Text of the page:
22 May 1812 near Lorient, Henry Hotham’s 74 gun ship-of-the-line HMS “Northumberland” brought the two French frigates “Ariane” and “Andromaque” to bay who, trying to slip the British blockade, returned home from a successful commerce raid out in the Atlantic.
“I Andromache, envied name in days of yore, but now of all women that have been or yet shall be the most unfortunate“ (Euripides, “Andromache”)
Destruction of the French Frigates Arianne and Andromaque , 22nd May 1812
The Napoleonic Wars at sea were, contrary to popular myth, not over after Trafalgar. However, what was left of Napoleon’s navy lay scattered in ports along the French Channel and Atlantic coast, bottled up by the Royal Navy with hardly a chance left for small squadrons or even individual French ships-of-the-line to slip the blockade and win an engagement against the British or even assemble into another invasion fleet again. Nevertheless, a few actions were fought between French vaisseaux de ligne and British ships-of-the-line, most notably one off Santo Domingo in 1806 and one in the Basque Roads in 1809. After that, even though Napoleon launched one ship-of-the-line after the other, none would ever threaten British supremacy on the high seas again, but there was commerce raiding. Commissioned warships, often enough a brace of frigates, as well as privateers sneaked out into the Atlantic in the tradition of the famous Breton corsairs Duguay-Trouin and Robert Surcouf to harass British merchant shipping, while the French battleships remained a fleet in being. Early in the year of 1812, one of those forays had brought the two “Pallas”-class 5th rate frigates “Ariane” and “Andromaque” to the Azores and off Bermuda.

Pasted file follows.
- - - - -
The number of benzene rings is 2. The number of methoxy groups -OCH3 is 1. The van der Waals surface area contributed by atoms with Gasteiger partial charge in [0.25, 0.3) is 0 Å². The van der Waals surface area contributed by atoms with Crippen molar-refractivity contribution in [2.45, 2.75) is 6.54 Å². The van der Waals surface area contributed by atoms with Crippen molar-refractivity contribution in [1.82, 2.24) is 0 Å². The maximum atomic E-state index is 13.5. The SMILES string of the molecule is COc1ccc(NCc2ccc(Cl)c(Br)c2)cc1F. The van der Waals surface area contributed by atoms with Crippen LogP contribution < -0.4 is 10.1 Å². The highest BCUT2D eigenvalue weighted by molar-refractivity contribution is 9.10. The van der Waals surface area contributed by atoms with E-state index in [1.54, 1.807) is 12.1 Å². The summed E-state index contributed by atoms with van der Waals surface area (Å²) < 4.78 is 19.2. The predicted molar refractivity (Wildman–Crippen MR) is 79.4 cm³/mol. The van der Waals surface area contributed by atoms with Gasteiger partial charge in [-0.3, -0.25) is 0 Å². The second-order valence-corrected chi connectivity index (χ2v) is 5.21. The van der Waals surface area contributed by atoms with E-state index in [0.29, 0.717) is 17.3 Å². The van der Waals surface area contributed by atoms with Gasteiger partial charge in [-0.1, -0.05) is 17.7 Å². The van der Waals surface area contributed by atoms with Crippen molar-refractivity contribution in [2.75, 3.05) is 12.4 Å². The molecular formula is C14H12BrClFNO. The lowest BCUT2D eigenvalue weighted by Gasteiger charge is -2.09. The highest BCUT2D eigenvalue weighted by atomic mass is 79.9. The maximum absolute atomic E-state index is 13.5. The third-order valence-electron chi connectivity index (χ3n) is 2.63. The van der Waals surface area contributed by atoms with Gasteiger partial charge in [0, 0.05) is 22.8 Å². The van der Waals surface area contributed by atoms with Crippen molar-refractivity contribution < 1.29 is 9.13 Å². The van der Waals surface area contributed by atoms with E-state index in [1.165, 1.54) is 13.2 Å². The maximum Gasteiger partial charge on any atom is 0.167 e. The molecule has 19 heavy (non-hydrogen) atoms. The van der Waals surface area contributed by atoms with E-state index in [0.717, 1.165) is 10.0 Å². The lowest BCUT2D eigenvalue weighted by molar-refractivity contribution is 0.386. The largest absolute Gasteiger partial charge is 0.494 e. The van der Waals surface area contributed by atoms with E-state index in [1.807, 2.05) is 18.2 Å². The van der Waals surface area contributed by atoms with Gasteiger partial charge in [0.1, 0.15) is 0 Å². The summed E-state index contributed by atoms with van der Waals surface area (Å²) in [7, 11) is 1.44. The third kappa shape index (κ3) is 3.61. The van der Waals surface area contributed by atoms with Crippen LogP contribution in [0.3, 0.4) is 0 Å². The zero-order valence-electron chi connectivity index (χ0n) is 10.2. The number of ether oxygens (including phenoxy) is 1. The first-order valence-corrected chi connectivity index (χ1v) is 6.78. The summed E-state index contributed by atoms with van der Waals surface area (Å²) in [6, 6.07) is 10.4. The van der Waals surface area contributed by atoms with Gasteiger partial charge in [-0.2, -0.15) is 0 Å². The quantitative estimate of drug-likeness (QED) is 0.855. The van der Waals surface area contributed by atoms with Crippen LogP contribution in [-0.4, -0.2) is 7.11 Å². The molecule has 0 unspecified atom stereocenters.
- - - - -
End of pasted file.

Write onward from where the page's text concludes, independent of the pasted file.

|A French “Pallas”-class frigate|
|A French post-Trafalgar Bucentaure-class 80-gun ship of the line, like those that escaped with Allemand and the “Diadème” that had remained in Lorient|
And more about the Action of 22 May 1812 on: